As Caribbean Community (CARICOM) member states continue to face several challenges and limitations, officials of the CARICOM Development Fund (CDF) are promising to do a lot more to assist.

In fact, officials say efforts are already underway to help disadvantage countries grow and develop their economies while forming closer ties with more advanced economies in the region.

The pledge was made earlier this week as CDF officials addressed the organisation’s Eight Meeting of Contributors and Development Partners at the Accra Beach Resort and Spa.

“The CDF was very encouraged by the enthusiastic response of many of our regional partners in particular to the call to join with us in tackling the constraints we all face in designing and implementing effective solutions to the development challenges confronting CARICOM member states in sectors and thematic areas of mutual interest,” Chief Executive Officer of the CDF Rodinald Soomer said.

“I am pleased to report that we have acted decisively on many of these expressions of interest and have so far concluded memorandum of understanding with two agriculture sector specialist agencies – CARDI (Caribbean Agricultural Research and Development Institute) and IICA (Inter-American Institute for Corporation on Agriculture) – one of which has been executed, while significant progress has been made in agreeing similar arrangements with the UWI and the FAO (Food and Agriculture Organization),” he explained.

Soomer said the CDF was keen on continuing to forge new partnerships to help the region realise a number of its developmental goals in a variety of areas including agriculture and renewable energy.

At the same time, CDF Interim Chairman Richard Brown said as the region continues to battle a number of structural, external and natural challenges, there was greater need for adaptation and mitigation.

Acknowledging that CARICOM member states were faced with financial and other resource constraints, Brown said the CDF would do more in helping to identify and respond to some of the challenges hindering the region’s growth and development.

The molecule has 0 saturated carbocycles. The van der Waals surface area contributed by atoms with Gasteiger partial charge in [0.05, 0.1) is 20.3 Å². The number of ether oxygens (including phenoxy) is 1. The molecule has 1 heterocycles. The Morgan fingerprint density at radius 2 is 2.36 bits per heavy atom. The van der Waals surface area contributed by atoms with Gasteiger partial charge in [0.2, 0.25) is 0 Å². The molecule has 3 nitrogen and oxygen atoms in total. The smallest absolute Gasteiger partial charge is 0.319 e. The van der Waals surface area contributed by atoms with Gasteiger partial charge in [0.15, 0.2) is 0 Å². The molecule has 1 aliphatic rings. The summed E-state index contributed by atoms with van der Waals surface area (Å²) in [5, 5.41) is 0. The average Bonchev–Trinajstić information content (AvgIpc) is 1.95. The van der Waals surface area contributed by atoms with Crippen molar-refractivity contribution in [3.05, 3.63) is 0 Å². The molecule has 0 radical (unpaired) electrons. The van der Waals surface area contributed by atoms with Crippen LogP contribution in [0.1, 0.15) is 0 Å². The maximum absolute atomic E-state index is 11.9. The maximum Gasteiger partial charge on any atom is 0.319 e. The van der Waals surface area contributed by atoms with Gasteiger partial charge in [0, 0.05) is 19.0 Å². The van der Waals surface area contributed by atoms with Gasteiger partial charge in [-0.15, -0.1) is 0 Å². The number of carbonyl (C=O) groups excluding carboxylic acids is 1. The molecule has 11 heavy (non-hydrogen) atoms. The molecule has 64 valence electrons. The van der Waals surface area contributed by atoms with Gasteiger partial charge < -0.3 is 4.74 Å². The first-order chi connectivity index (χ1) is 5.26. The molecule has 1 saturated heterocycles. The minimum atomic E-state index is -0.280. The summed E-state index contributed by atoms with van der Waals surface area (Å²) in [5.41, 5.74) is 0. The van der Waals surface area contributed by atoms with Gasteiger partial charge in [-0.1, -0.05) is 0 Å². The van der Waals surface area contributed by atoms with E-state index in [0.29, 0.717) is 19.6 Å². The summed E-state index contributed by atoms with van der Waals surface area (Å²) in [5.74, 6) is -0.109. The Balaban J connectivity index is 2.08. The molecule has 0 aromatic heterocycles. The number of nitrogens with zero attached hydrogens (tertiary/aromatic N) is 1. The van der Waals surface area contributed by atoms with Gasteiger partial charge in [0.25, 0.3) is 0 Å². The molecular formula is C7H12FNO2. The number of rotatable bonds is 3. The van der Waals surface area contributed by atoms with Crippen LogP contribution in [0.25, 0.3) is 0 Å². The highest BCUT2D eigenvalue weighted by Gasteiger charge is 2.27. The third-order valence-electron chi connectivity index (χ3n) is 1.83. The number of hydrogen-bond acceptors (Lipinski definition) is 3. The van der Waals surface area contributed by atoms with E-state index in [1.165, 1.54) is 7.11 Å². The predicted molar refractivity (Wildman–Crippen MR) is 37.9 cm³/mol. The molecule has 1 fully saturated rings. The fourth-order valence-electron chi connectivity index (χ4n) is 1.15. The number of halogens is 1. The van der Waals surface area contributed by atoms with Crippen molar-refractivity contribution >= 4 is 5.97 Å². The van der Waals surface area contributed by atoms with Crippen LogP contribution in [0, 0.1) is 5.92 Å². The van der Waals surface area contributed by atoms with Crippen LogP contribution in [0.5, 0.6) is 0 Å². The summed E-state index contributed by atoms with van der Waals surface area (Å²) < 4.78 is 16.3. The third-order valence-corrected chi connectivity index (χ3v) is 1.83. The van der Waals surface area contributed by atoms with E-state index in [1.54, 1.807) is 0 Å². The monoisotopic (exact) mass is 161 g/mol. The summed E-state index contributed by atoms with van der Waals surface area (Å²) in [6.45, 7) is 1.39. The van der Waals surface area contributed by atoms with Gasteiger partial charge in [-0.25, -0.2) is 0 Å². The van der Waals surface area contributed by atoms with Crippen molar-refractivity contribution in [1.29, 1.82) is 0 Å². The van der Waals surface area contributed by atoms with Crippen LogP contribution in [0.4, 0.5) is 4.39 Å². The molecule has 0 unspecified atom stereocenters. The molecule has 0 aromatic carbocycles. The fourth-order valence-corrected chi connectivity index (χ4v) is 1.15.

“As a consequence, we will increasingly have to explore ways of engaging our international development partners in order to jointly offer financial and technical assistance as well as collaborative solutions and response to the challenges facing our member countries,” said Brown.

“There is also need for greater functional cooperation, production integration as well as production integration as well as greater coordination of our efforts in penetrating global value chains and engaging in international trade,” he insisted.

He announced that the CDF would be implementing an updated Regional Cohesion Policy, which was designed to support regional integration and development.

“The implementation of this policy will be instrumental to the improved targeted and enhanced effectiveness of the interventions of the CDF in the various disadvantaged countries’ regions and sectors throughout the CSME and lay the foundation for more cohesive growth and development within the region,” said Brown.

He said all member states have completed their consultation on the draft policy and it was now up to the CARICOM Secretariat to approve it.

Brown urged member countries to strive for greater social, economic, technological and environmental resilience, along with more effective governance, stronger focus on food security and ensuring that they were in a position to rebuild after a natural disaster.

Meanwhile, immediate past Chairman of the CDF Sherwyn Williams said he wanted to see the regional economies focusing more on developing their renewable energy and energy efficiency sectors.

He said it was for that reason that the CDF had introduced the Credit Risk Abatement Facility (CRAF) to encourage a greater level of lending from commercial and development banks for viable energy projects to small and medium sized enterprises.

“The CRAF is the CDF’s response to a major financing gap for a significant bloc of our beneficiaries and should result in significant benefits to member states,” said Williams.

“Another area of underexploited opportunity is the blue economy,” he said, adding that “It is the CDF’s hope that Suriname, Barbados and Jamaica will seek access from the fund within the cohesion framework”. marlonmadden@barbadostoday.bb

The post CDF promises greater level of assistance appeared first on Barbados Today.

Next Post

St Vincent and the Grenadines has first female Governor General

The first female Governor General of St Vincent and the Grenadines was sworn in on Thursday – Emancipation Day – promising to execute her duties with professionalism and integrity. “I am grateful for the opportunity granted me, through this elevation, to make a meaningful and lasting contribution to the development […]